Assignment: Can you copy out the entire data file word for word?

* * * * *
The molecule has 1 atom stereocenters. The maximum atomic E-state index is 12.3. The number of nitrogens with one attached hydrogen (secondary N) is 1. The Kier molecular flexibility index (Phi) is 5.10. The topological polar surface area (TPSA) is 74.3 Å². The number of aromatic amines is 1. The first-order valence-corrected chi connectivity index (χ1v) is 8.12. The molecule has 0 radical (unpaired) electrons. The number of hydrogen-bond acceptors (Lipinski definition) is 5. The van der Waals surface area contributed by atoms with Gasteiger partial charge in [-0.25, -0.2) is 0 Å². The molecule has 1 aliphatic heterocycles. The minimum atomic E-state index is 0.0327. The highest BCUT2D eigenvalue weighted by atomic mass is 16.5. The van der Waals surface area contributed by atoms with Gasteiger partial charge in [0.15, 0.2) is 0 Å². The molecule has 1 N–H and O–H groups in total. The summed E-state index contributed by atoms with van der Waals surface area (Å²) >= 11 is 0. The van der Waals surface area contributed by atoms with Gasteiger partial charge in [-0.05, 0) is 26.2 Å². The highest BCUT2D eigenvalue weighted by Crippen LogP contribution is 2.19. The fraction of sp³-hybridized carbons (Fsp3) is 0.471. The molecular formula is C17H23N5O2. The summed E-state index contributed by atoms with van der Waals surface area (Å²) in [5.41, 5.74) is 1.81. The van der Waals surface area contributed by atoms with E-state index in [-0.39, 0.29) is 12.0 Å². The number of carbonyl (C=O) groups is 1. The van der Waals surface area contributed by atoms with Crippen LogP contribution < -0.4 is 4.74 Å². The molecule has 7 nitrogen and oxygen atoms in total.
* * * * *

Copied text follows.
The molecule has 1 atom stereocenters. The maximum atomic E-state index is 12.3. The number of nitrogens with one attached hydrogen (secondary N) is 1. The Kier molecular flexibility index (Phi) is 5.10. The topological polar surface area (TPSA) is 74.3 Å². The number of aromatic amines is 1. The first-order valence-corrected chi connectivity index (χ1v) is 8.12. The molecule has 0 radical (unpaired) electrons. The number of hydrogen-bond acceptors (Lipinski definition) is 5. The van der Waals surface area contributed by atoms with Gasteiger partial charge in [-0.25, -0.2) is 0 Å². The molecule has 1 aliphatic heterocycles. The minimum atomic E-state index is 0.0327. The highest BCUT2D eigenvalue weighted by atomic mass is 16.5. The van der Waals surface area contributed by atoms with Gasteiger partial charge in [0.15, 0.2) is 0 Å². The molecule has 1 N–H and O–H groups in total. The summed E-state index contributed by atoms with van der Waals surface area (Å²) >= 11 is 0. The van der Waals surface area contributed by atoms with Gasteiger partial charge in [-0.05, 0) is 26.2 Å². The highest BCUT2D eigenvalue weighted by Crippen LogP contribution is 2.19. The fraction of sp³-hybridized carbons (Fsp3) is 0.471. The molecular formula is C17H23N5O2. The summed E-state index contributed by atoms with van der Waals surface area (Å²) in [5.41, 5.74) is 1.81. The van der Waals surface area contributed by atoms with E-state index in [-0.39, 0.29) is 12.0 Å². The number of carbonyl (C=O) groups is 1. The van der Waals surface area contributed by atoms with Crippen LogP contribution < -0.4 is 4.74 Å². The molecule has 7 nitrogen and oxygen atoms in total.